History and its symbols having been central in conceptualizing the demonstration for jobs, peace and human needs that took place at the Lincoln Memorial on a crisp afternoon this past October 17, it is worth casting the mind back a bit before proceeding with our story of that event, recalling first the organizational finesse and political discipline of this latest demonstration’s most famous forebear (depicted on its fliers and literature), the 1963 March on Washington for Jobs and Freedom.
It is too bad that the 1963 march is so welded in both the liberationist and popular imaginations to Martin Luther King Jr.’s “I have a dream” speech, because “that speech” on the steps of the Lincoln Memorial overshadows political lessons that aren’t reiterated every January 15 over the radio waves. Lessons that begin with a series of questions, like Why was that march called for that time anyway? To demonstrate a public demand for action on civil rights legislation then before Congress. The dreams were bigger, of course-freedom, equality, economic and every other kind of justice. But when King proposed the idea, on June 1, 1963, less than three months before it would become a reality, he had particular strategic objectives: to “take advantage”, as Taylor Branch writes in Parting the Waters, “of the fever he felt sweeping ahead of them” in the form of mass actions throughout the South; to put heat under the Kennedy administration, whose vacillating affinities King rightly gauged; to pressure Congress and spark the national conscience by the display of a unified “mass meeting” the likes of which the country had never seen.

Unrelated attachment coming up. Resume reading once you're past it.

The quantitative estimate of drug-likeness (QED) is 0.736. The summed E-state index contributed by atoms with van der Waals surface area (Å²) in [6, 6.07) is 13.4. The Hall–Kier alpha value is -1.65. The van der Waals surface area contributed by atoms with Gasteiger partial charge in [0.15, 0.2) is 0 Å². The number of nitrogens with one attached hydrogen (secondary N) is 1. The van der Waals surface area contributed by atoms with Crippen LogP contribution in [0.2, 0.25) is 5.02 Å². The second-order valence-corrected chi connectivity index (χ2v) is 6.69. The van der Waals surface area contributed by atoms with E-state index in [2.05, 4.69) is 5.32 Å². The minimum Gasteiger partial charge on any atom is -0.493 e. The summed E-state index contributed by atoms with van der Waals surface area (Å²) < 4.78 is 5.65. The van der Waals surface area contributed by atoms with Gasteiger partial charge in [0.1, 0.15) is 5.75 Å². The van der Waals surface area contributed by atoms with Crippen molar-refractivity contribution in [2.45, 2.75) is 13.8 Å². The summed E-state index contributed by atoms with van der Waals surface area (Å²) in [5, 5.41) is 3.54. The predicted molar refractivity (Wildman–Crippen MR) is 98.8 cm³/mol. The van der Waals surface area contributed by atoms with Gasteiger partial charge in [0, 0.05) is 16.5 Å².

Who was its immediate target? A recalcitrant Congress. King and other organizers initially considered expending equal firepower against the Kennedys and Congress, but made a tactical decision to divide their opposition, appealing to the former as a limited ally, though without many illusions.